In the Media

SF GATE and ALJAZERRA: John Balmes is quoted on the issue of air pollution and asthma in two recent publications. In the January 14, 2014, SF GATE, Balmes commented on air pollution in the San Francisco Bay Area. The Bay Area has had a relatively rain-free winter which has resulted in hazy days caused by air pollution. In ALJAZEERA AMERICA on February 17, 2014, John commented about the air quality in Richmond, California, an ethnically diverse community that is largely low-income and vulnerable to health risks.
BUSINESS STANDARD: David Rempel shared tips to prevent health problems resulting from too many hours at the computer. Read the article published in the Business Standard on March 18, 2014. Rempel is a professor of Medicine in the UCSF Division of Occupational and Environmental Medicine and director of the joint Berkeley and UCSF Ergonomics Program.
LA TIMES: California Air Resources Board member and COEH Director John Balmes was quoted in the Los Angeles Times on January 23, and on March 25, 2014. The January 23 article provided detailed coverage of the Board’s assessment that, although air pollution has dropped in California over the last decade, smog remains above federal standards in Los Angeles, the San Joaquin Valley, Sacramento, and San Diego. “Of the state’s five biggest urban areas, only the San Francisco Bay Area meets all federal standards for ozone — the worst component of smog.” The March 25 article discusses how the World Health Organization has determined that one in eight deaths worldwide are linked to air pollution. The greatest number of pollution related fatalities take place in Asia due to both indoor (use of bio-mass burning cook stoves) and outdoor (vehicles and industrialization) pollution.
NPR NEWS: COEH faculty members Katharine Hammond and John Balmes discuss CHAPS, or the Children’s Health and Air Pollution Study, on NPR’s Valley Public Radio. The study explores how air pollution and the San Joaquin Valley environment affects children ages 10-18 years old, in particular, children with asthma or allergies. The story was listed as one of three Top Stories in the Maddy Institute’s daily news chronicle on January 29, 2014.
GOLDEN GATE EXPRESS: On February 10, John Balmes is quoted on the detection of mercury, asbestos, lead paint, and mold in old campus building following the closure of the Science Building at San Francisco State University.
REUTERS asks Irva Hertz-Picciotto to comment on a study suggesting children born to older fathers may be at higher risk for mental illness. Hertz-Picciotto is chief of the Division of Environmental and Occupational Health in the Department of Public Health Sciences in the UC Davis School of Medicine. The article was published on March 4, 2014.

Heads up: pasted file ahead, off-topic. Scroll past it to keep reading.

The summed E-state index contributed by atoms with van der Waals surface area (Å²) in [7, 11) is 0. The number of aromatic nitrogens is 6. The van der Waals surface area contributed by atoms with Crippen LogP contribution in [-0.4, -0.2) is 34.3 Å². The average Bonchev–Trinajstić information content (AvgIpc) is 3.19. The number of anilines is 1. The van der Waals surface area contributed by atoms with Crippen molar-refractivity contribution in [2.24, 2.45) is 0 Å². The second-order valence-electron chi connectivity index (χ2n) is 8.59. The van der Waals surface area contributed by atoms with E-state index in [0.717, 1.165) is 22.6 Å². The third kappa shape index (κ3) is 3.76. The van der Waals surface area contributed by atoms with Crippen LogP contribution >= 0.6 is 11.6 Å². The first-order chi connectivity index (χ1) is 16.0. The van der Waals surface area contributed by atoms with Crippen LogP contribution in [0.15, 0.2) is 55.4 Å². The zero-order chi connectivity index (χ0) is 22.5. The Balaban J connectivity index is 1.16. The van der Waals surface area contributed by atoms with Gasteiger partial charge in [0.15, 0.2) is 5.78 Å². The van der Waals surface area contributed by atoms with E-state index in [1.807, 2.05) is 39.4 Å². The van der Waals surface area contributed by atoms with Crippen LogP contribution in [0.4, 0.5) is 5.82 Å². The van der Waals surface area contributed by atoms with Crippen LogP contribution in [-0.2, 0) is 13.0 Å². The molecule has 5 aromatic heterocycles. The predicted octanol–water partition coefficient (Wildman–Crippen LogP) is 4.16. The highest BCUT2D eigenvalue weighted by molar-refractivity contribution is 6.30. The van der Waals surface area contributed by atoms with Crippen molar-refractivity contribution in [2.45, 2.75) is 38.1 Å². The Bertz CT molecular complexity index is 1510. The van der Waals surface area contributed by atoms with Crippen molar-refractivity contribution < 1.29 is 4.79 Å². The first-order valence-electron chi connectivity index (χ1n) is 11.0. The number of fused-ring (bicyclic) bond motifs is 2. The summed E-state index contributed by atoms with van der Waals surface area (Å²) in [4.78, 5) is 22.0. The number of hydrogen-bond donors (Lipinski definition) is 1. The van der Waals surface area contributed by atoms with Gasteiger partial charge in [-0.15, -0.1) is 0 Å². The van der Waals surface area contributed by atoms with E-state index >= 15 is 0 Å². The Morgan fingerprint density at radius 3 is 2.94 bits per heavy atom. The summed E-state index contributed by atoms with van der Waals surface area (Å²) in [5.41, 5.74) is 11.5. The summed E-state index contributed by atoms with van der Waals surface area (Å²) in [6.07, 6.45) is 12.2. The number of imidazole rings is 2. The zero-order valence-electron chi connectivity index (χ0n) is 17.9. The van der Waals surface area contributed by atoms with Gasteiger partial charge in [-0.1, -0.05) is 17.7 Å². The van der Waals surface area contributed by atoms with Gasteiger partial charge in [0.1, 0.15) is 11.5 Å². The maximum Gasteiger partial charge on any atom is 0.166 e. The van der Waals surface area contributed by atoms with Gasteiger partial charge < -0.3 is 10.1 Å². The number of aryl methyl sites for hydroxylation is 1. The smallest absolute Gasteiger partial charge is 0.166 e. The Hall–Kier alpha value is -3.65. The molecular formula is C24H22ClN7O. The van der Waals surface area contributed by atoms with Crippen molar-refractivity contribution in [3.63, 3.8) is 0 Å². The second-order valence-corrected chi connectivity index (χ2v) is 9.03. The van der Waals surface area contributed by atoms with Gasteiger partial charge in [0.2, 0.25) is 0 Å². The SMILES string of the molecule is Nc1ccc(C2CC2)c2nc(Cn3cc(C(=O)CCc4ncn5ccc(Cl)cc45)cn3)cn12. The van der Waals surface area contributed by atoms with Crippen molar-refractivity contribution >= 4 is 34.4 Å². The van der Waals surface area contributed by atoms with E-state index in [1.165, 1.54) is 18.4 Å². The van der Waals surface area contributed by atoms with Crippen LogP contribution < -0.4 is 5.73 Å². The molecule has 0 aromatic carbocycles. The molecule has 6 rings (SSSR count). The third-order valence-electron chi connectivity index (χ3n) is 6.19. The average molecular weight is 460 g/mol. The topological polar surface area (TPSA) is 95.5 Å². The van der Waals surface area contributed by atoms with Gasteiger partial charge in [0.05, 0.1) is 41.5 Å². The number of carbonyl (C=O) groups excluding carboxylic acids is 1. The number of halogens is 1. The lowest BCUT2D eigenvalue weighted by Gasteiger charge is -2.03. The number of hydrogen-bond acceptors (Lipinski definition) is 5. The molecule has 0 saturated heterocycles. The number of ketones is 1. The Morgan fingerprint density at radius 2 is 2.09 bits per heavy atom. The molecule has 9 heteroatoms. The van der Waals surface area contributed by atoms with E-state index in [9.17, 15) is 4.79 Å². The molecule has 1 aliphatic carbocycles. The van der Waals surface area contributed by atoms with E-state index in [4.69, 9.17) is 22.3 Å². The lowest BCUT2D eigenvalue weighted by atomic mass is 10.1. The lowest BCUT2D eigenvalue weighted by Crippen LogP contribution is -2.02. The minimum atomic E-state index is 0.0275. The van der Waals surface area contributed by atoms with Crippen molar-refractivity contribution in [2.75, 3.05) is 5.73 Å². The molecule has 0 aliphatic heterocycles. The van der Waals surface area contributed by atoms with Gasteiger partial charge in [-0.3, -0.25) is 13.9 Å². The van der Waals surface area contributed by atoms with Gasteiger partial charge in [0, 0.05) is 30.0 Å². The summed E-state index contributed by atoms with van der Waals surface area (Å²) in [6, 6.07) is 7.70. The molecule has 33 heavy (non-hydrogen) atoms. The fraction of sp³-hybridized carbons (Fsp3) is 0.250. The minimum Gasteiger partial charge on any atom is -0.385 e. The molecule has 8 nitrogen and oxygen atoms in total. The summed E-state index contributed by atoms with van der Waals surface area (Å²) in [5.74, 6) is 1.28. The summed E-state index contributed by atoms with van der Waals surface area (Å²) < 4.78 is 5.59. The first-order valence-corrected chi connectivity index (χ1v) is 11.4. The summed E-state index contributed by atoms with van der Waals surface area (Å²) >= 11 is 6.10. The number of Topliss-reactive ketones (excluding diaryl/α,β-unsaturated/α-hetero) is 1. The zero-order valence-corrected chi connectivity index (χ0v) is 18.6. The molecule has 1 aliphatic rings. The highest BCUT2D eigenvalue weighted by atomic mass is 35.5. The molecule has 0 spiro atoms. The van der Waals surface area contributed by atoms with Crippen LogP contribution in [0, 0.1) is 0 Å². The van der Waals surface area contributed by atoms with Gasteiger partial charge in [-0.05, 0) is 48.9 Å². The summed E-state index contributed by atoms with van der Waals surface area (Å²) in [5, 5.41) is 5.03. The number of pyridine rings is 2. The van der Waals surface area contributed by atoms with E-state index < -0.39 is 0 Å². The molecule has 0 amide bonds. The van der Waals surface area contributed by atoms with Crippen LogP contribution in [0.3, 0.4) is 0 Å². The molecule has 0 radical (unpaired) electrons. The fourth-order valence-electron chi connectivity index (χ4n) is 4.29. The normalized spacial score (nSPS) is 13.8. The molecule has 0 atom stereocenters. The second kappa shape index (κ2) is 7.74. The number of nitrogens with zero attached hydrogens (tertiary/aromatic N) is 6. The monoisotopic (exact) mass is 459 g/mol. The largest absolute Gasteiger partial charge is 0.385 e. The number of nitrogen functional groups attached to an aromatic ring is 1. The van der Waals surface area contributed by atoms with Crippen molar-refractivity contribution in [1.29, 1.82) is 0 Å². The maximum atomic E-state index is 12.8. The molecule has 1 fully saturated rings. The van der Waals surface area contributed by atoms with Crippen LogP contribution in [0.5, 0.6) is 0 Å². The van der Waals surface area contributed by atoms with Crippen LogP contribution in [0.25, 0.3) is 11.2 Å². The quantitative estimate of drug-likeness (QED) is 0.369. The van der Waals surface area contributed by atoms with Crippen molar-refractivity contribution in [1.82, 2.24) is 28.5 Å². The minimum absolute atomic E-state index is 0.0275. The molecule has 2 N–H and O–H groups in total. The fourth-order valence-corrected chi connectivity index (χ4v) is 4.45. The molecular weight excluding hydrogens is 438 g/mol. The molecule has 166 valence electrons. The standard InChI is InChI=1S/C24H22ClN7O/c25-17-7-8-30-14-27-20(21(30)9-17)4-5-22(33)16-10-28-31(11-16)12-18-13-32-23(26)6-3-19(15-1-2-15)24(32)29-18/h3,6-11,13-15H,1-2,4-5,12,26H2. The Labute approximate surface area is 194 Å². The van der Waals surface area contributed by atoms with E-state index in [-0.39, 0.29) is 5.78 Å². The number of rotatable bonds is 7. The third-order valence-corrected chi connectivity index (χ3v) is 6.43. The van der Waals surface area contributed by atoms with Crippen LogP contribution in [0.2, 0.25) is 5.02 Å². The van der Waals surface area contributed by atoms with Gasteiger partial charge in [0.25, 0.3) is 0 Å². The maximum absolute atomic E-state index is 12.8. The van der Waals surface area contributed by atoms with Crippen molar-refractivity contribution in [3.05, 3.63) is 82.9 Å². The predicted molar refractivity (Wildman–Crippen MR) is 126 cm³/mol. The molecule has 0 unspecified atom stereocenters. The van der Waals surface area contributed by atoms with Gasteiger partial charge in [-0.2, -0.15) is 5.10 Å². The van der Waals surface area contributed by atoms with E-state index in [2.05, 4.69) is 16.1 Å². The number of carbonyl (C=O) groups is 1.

CALIFORNIA MAGAZINE: A paper co-authored by Kirk Smith, professor of Environmental Health Sciences in the UC Berkeley School of Public Health, suggests the weather when you were in utero can influence heart attack risk. Read the March 6, 2014 article in California Magazine.
KQED Forum with Michael Krasny: Megan Schwarzman joins the March 6 discussion on BPA-free plastics and the latest controversial news of how the plastics industry fights to keep the chemical additives from regulation.
THE NATION: Brenda Eskenazi and her team received significant coverage in an article in The Nation entitled, “Warning signs: How pesticides harm the young brain.” The story provides an in-depth account of the Center for the Health Assessment of Mothers and Children of Salinas project, or CHAMACOS, a longitudinal birth cohort study examining the effects chemical exposure on children’s health.
THE LOS ANGELES SENTINEL: Seniors are altering the image of how life after retirement can be lived by actively contributing to community building, healthy aging, and social justice. The March 21 LA Sentinel attributes Meredith Minkler as the developer of the “California Senior Leaders Award” along with the California Wellness Foundation. This year’s award recipient, Elizabeth Johnson of Inglewood, was honored at a two day training event in Oakland.
NATIONAL GEOGRAPHIC: Kirk Smith is quoted on March 25, 2014, in National Geographic on the effects of indoor cooking, which is linked to deaths by exposure to air pollution. The WHO reports that based on 2012 numbers, seven million people die each year. The 2012 numbers are double the WHO’s previous 2008 estimate. Smith is a COEH faculty member and is the director for International Programs. Smith has been studying the effects of indoor cooking since the 1970s.

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